After he finished watching David O. Russell's Silver Linings Playbook, a friend of mine called it a chick flick for guys. I suppose, that is one way of looking at it. Here's another. Russell's adaptation of Matthew Quick's best selling novel, is an audience pandering, cliché-addled, overlong, even at barely just two hours, achingly middle-of-the-road attempt at being quirky and funny and, ultimately poignant. In other words, a fail. Perhaps not an epic fail, for there are still things to like about the film, but a fail nonetheless. Director Russell began his directorial career, back in 1994, with the Sundance hit and Independent Spirit Award winner, Spanking the Monkey. The film - an acerbic black comedy about incest and masturbation - showed great promise for its budding director. Ever since this debut, Russell's films have become increasingly less edgy, and increasingly more mainstream, finally becoming replete with a typical mainstream mundane attitude - or perhaps saying lack of attitude would be more apropos.
Following a career that went, after Spanking the Monkey, from the early days of the funny Flirting With Disaster (one of Ben Stiller's few enjoyable films) and the satirical Three Kings (probably the director's best film), to the mediocrity that was I Heart Huckabees (a mere Wes Anderson wannabe) and the sheep-in-wolf's-clothing that was 2010's Oscar winner The Fighter (outside of a brilliant performance by Christian Bale, the film was trite and expected), comes the director's least edgy film yet - and such a claim is made even more palpable by the fact that Russell, much like in The Fighter, seems to believe himself to be just as edgy here as ever. The main problem here, as is the case with most mainstream films, is that nothing ever surprises. At no point during this film, which incidentally is about a man getting out of the mental ward, after being locked up for beating up his wife's lover, and having to go back home to live in his childhood home, was I ever surprised at what a character does. At no point, did I ever say, "Wow, I did not see that coming." Granted, once you have seen as many films as this critic has - five digits, easily - that moment of surprise comes less and less easily with each passing year, but here, the by-the-book mechanizations of narrative storytelling get especially heavy handed indeed.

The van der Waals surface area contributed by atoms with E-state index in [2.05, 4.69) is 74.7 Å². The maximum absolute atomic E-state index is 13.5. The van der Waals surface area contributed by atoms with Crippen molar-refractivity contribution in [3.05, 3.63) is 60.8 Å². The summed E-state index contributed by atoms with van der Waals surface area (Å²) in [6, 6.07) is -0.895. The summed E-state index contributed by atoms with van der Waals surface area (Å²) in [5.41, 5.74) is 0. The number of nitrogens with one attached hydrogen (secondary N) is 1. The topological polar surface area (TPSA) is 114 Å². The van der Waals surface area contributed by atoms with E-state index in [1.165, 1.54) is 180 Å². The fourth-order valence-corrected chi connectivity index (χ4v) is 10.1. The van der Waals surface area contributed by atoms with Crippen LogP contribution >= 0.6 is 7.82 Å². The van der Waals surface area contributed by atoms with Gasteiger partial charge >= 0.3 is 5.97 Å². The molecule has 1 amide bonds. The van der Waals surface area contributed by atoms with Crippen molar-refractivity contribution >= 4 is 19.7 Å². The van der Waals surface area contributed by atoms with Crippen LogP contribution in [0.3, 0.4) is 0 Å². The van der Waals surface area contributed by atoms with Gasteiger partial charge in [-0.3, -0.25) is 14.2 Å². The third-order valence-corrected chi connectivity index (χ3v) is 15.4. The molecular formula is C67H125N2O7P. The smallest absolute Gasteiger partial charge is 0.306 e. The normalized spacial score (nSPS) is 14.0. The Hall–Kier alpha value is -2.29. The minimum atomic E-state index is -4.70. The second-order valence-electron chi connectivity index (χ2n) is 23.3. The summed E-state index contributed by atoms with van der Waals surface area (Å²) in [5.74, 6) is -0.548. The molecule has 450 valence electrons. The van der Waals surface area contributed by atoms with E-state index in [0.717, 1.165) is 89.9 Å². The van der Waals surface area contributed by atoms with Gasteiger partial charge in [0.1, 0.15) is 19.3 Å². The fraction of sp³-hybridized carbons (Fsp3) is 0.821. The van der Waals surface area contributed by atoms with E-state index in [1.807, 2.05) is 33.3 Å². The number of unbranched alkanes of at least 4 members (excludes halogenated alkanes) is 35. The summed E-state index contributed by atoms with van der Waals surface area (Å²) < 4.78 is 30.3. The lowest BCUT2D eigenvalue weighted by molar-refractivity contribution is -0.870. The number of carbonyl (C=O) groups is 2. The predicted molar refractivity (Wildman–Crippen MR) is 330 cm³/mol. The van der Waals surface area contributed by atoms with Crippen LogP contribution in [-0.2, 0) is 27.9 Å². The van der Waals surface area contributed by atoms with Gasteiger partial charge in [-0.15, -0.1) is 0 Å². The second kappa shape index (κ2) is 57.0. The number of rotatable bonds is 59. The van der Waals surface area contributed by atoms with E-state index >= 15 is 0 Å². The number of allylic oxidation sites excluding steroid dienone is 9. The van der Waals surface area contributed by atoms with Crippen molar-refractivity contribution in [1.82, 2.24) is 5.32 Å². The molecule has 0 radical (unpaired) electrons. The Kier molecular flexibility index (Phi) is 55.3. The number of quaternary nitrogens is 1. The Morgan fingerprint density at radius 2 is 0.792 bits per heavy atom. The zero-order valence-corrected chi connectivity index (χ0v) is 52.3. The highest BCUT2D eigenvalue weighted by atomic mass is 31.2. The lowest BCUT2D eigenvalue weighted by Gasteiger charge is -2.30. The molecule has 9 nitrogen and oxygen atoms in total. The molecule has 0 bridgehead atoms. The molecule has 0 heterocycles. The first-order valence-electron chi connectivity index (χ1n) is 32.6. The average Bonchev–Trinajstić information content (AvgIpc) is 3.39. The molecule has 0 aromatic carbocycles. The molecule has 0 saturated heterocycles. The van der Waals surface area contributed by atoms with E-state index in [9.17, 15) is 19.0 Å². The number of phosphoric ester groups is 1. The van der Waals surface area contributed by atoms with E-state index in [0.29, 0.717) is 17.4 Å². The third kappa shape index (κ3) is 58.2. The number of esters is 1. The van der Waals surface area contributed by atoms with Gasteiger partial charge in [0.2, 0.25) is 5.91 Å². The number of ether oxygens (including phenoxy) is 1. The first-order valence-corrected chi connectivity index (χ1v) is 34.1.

Granted, Russell's film is a fail, but, as I more than alluded to earlier, it is not an epic fail. The thing that keeps this inexplicably well-awarded film from, as they say, stinkin' up the joint, are the performances handed in by its leads - Jennifer Lawrence, and especially, or at least more surprisingly, Bradley Cooper. Lifting themselves above the trite material, Cooper and Lawrence do a fine job showing crazy, without ever going overboard on it. But even these quite nuanced performances cannot save an otherwise mediocre work such as this. Sure, the film is, in no way, something to include on anyone's worst of the year lists, but in an even more troublesome scenario, the film just aches of a staid pedestrianism - which in my book, is a much worse fate than being truly bad, or even rotten. To finish my review off with yet another reiteration of a theme - something Russell's film does in veritable spades, yeah, we get it, you want to be a better person - Silver Linings Playbook is mere middlebrow folderol, made popular by the mainstream moviegoer's desire to see unthreatening, unoriginal and ultimately uninspired stories. Sure, newly-minted Oscar nominees Cooper and Lawrence keep things going as best they can - Bobby D. and Jacki Weaver are along for a pair of Oscar nominated rides as well, but in no stand-out kind of way - but the quirk and edge of Russell's earlier films is just, as Kansas would say, dust in the wind.